SLN Interview: Aberdein Considine’s Sally-Anne Anderson
When Sally-Anne Anderson made a comeback at Aberdein Considine in 2016 it was to take up partnership after three years as an associate at Harper Macleod. Having worked at the Aberdeen-headquartered business earlier in her career, the employment specialist decided to return as the time felt right to take a step up.
“When I was looking to apply for partner positions I saw an advert that looked absolutely perfect and the recruiter told me it should be perfect because it was Aberdein Considine,” she says. “I made a comeback and at that point it was to take up a position as a partner. I’ve spent the past five years building the practice and we now have a team of four lawyers, some admin support and a consultant.”
All four lawyers in the team are female and three, including Ms Anderson, work part-time to fit their careers around their young children. All of them initially joined the firm on a full-time basis, with Ms Anderson noting that having to build flexibility into her own team has been invaluable in informing the advice she and her colleagues give to clients.
“The way we work it is that on all cases we have a tag team so there is always someone available and there are two members of the team up to speed,” she explains. “We communicate as a team very regularly - we touch base every morning and make sure everything is covered between us. It’s been really helpful for me as an employment lawyer to have to put this into practice. We know we can really make it work.”
Prior to the coronavirus pandemic, Ms Anderson and her team already spent some of their time working from home, meaning they were able to quickly transition to homeworking when lockdown restrictions were imposed. Though she says the change was easy to implement and staff have been well supported over the past year, Ms Anderson notes that Aberdein Considine – as with all other businesses – is having to think carefully about how it wants its staff to work in the post-pandemic world.
“These things were already on the radar but in terms of the wider firm this has all now become a much bigger issue than it was before,” she says. “We’re in the process of engaging with our staff. The first thing we did was have an independent company come in to do a survey to get a feel for how the staff feel at the moment. I think what has hit us, and will have hit many employers, is that we can’t keep an eye on our people. We used to be able to check on people and had a sense of how they were doing because we were seeing them every day. If someone was struggling, or there were things going on with them, we could pick up on it.”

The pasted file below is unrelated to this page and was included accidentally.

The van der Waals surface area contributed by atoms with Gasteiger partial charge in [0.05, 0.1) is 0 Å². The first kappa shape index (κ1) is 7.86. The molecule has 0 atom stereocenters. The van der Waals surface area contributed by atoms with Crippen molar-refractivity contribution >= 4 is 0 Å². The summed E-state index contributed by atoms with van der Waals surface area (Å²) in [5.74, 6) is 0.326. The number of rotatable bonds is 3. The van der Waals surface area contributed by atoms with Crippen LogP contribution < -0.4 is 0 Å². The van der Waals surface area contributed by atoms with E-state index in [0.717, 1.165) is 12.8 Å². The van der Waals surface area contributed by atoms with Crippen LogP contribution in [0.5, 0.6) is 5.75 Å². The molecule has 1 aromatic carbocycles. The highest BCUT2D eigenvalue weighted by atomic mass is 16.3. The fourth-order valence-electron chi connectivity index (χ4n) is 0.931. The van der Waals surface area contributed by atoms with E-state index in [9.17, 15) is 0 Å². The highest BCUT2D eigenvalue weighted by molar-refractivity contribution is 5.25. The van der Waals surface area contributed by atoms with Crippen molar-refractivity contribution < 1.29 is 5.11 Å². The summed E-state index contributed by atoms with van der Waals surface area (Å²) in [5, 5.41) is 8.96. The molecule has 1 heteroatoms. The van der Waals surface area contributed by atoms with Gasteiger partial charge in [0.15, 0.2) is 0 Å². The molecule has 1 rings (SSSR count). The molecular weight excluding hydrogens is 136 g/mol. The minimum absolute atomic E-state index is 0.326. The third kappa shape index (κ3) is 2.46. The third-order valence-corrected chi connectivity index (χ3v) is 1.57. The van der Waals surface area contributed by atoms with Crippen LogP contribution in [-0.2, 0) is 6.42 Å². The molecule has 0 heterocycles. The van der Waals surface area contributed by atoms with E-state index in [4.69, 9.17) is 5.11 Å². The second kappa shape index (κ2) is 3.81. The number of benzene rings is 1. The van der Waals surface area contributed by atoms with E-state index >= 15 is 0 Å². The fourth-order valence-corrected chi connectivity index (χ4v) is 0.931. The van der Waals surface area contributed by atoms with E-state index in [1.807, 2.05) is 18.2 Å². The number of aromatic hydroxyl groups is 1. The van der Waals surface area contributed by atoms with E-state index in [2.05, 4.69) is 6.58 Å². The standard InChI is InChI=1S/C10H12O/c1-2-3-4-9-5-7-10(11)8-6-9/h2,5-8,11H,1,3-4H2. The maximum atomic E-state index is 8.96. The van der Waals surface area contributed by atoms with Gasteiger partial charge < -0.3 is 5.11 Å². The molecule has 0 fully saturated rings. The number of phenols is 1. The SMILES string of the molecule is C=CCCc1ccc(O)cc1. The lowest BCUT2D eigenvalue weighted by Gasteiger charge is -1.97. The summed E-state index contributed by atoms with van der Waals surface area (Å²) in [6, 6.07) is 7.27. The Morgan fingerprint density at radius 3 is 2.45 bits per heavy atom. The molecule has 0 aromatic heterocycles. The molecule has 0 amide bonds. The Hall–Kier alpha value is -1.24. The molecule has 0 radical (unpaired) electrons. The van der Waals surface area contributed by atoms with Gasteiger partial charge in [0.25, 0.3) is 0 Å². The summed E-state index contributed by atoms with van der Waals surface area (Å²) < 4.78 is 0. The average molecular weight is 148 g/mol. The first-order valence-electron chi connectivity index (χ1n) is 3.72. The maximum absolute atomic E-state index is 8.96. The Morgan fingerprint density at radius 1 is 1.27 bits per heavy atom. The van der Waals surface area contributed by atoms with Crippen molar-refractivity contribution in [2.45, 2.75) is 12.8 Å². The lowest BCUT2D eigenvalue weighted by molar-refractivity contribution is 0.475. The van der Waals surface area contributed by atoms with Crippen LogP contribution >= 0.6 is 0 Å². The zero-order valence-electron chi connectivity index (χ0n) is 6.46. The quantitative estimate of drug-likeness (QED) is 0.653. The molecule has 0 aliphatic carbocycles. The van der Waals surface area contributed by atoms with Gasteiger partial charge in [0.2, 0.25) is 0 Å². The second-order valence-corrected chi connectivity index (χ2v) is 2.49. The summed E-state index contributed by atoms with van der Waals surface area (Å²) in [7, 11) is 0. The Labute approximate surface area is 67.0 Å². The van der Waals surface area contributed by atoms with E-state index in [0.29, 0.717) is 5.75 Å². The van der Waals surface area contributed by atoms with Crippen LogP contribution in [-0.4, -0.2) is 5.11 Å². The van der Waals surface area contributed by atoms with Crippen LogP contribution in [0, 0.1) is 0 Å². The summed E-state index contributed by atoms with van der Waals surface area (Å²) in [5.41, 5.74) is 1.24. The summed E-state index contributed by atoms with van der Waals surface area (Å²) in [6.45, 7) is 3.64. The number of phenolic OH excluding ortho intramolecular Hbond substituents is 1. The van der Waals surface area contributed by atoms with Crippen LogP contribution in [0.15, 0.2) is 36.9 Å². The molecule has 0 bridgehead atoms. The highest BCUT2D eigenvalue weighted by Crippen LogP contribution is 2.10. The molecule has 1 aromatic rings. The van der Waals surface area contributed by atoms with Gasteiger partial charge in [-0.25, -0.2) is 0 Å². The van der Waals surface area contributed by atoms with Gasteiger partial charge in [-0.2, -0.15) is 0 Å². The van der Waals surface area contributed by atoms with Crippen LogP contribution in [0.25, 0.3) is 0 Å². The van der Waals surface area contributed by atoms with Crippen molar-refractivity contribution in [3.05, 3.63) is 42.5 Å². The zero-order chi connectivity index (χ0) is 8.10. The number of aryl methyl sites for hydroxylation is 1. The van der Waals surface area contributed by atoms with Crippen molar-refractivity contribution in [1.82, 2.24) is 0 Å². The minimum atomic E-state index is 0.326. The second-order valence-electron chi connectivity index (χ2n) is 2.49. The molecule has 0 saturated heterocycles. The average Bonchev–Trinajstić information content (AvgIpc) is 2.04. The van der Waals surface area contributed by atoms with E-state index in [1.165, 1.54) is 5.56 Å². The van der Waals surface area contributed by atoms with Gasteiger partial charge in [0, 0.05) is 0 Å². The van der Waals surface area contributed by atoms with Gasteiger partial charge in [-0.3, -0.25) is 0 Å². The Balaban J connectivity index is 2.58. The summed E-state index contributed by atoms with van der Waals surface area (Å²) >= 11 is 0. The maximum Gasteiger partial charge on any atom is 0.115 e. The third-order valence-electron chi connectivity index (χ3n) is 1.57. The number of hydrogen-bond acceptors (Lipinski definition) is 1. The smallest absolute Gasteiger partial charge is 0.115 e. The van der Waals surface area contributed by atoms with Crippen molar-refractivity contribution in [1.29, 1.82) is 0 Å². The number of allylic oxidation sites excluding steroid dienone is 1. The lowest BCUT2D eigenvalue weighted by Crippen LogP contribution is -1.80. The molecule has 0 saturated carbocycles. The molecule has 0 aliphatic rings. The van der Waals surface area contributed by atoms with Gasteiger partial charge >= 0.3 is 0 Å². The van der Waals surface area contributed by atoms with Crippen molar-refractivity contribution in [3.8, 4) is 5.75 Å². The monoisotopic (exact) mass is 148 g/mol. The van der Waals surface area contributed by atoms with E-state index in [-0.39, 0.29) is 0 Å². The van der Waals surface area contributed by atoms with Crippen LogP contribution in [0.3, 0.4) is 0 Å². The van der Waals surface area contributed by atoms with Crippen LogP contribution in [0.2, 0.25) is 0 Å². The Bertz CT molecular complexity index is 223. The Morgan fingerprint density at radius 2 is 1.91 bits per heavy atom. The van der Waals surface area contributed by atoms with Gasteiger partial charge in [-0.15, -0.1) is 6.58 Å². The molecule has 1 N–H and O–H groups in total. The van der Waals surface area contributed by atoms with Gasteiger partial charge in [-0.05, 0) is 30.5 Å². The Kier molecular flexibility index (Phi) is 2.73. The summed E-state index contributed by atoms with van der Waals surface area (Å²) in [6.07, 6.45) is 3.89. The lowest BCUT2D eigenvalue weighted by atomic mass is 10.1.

Finding new ways to pick up on such issues – such as noting if colleagues avoid video calls – is important for Ms Anderson not just as a partner at Aberdein Considine but as an employment lawyer too. As all businesses grapple with new ways of working she says employers are also having to find different ways to communicate with their staff so they can show they care about their welfare while at the same time being mindful of their privacy.
“Employers have to understand what they need to know to help and support someone, but also what they don’t need to know,” she says. “There’s a zone of information that if the employee wants to share that’s fine, but it’s not something you would ever push for. I’m working on a few cases where it’s apparent that employees’ mental health has suffered fairly catastrophically through this and it can be difficult for employers if the person is defensive about it.”
Some employers have taken a proactive approach to staff wellbeing over the past year, but Ms Anderson says there has been a large number of employment disputes too, with pandemic working practices leading to an increase in Employment Tribunal cases.
“One of the big changes we’re seeing at the moment is a big uplift in contentious work, which is unfortunate but probably inevitable in the circumstances,” she says. “There’s been a lot of movement in the workforce and a lot of businesses will have made decisions in crisis mode and may not have followed the right procedures. Employees are more likely to raise tribunal proceedings if they’re feeling a bit desperate. That’s a shift that we’re experiencing at the moment. The furlough scheme will end in September and we’re expecting to see a bit more movement in the workforce, with restructurings and possible redundancies, at that stage. That will likely continue the trend.”
In the meantime, Ms Anderson and her team are helping employers, particularly in the hospitality industry, navigate the complexities of trying to recover from lockdown restrictions at the same time as getting to grips with Brexit-related immigration rules.
“There’s been a pretty significant uplift in the number of businesses coming to us saying they need help dealing with [becoming a sponsor for foreign workers],” she says. “It’s been under the radar because of other stuff but if the government doesn’t take note of it now and give SMEs some kind of relief then they’re going to find a lot of these businesses, which are trying to recover, won’t be able to get the staff. Hospitality businesses have been hit so hard already, these added complications could be really challenging. We’re focusing on this in a way we haven’t had to before, taking them through the process of becoming a licensed sponsor. It’s notoriously complex.”